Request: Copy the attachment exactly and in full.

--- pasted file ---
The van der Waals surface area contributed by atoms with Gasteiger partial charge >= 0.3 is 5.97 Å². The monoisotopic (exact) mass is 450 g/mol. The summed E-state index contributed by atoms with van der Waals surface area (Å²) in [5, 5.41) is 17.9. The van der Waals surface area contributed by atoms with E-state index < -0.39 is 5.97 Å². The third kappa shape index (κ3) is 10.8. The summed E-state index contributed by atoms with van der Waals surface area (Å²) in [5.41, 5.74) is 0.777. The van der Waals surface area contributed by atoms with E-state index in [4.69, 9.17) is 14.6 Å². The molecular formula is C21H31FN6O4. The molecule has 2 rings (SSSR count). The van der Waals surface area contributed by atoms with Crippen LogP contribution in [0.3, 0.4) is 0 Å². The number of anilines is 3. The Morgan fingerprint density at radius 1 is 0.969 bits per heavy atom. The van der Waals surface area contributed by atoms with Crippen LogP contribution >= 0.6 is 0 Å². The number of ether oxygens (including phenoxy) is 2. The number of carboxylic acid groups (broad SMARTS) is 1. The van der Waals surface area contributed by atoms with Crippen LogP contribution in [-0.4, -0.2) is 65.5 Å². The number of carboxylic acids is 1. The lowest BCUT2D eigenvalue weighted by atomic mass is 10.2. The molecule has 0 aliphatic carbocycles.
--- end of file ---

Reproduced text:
The van der Waals surface area contributed by atoms with Gasteiger partial charge >= 0.3 is 5.97 Å². The monoisotopic (exact) mass is 450 g/mol. The summed E-state index contributed by atoms with van der Waals surface area (Å²) in [5, 5.41) is 17.9. The van der Waals surface area contributed by atoms with E-state index < -0.39 is 5.97 Å². The third kappa shape index (κ3) is 10.8. The summed E-state index contributed by atoms with van der Waals surface area (Å²) in [5.41, 5.74) is 0.777. The van der Waals surface area contributed by atoms with E-state index in [4.69, 9.17) is 14.6 Å². The molecular formula is C21H31FN6O4. The molecule has 2 rings (SSSR count). The van der Waals surface area contributed by atoms with Crippen LogP contribution in [0.3, 0.4) is 0 Å². The number of anilines is 3. The Morgan fingerprint density at radius 1 is 0.969 bits per heavy atom. The van der Waals surface area contributed by atoms with Crippen LogP contribution >= 0.6 is 0 Å². The number of ether oxygens (including phenoxy) is 2. The number of carboxylic acid groups (broad SMARTS) is 1. The van der Waals surface area contributed by atoms with Crippen LogP contribution in [-0.4, -0.2) is 65.5 Å². The number of carboxylic acids is 1. The lowest BCUT2D eigenvalue weighted by atomic mass is 10.2. The molecule has 0 aliphatic carbocycles.